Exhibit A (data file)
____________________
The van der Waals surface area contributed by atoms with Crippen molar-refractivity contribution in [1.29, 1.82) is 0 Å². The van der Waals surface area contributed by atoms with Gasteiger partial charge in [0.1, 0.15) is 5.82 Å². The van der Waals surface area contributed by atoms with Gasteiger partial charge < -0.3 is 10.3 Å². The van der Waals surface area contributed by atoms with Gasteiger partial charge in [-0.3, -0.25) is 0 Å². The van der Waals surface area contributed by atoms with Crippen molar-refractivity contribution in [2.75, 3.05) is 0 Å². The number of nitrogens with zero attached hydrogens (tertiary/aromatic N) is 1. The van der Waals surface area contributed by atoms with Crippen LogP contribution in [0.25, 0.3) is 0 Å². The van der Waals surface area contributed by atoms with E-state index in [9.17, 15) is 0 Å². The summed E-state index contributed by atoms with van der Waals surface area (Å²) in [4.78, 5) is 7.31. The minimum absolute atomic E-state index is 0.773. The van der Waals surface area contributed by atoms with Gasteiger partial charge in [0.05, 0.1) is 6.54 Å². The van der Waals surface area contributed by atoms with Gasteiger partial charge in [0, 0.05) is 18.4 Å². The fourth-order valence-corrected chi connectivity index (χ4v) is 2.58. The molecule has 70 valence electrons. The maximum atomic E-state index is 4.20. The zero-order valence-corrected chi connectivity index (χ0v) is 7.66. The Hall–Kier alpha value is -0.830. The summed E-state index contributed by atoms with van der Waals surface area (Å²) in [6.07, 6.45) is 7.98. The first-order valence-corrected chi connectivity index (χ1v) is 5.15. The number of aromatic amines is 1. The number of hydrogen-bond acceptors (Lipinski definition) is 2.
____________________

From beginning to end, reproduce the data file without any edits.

The van der Waals surface area contributed by atoms with Crippen molar-refractivity contribution in [1.29, 1.82) is 0 Å². The van der Waals surface area contributed by atoms with Gasteiger partial charge in [0.1, 0.15) is 5.82 Å². The van der Waals surface area contributed by atoms with Gasteiger partial charge < -0.3 is 10.3 Å². The van der Waals surface area contributed by atoms with Gasteiger partial charge in [-0.3, -0.25) is 0 Å². The van der Waals surface area contributed by atoms with Crippen molar-refractivity contribution in [2.75, 3.05) is 0 Å². The number of nitrogens with zero attached hydrogens (tertiary/aromatic N) is 1. The van der Waals surface area contributed by atoms with Crippen LogP contribution in [0.25, 0.3) is 0 Å². The van der Waals surface area contributed by atoms with E-state index in [9.17, 15) is 0 Å². The summed E-state index contributed by atoms with van der Waals surface area (Å²) in [4.78, 5) is 7.31. The minimum absolute atomic E-state index is 0.773. The van der Waals surface area contributed by atoms with Gasteiger partial charge in [0.05, 0.1) is 6.54 Å². The van der Waals surface area contributed by atoms with Gasteiger partial charge in [0, 0.05) is 18.4 Å². The fourth-order valence-corrected chi connectivity index (χ4v) is 2.58. The molecule has 70 valence electrons. The maximum atomic E-state index is 4.20. The zero-order valence-corrected chi connectivity index (χ0v) is 7.66. The Hall–Kier alpha value is -0.830. The summed E-state index contributed by atoms with van der Waals surface area (Å²) in [6.07, 6.45) is 7.98. The first-order valence-corrected chi connectivity index (χ1v) is 5.15. The number of aromatic amines is 1. The number of hydrogen-bond acceptors (Lipinski definition) is 2.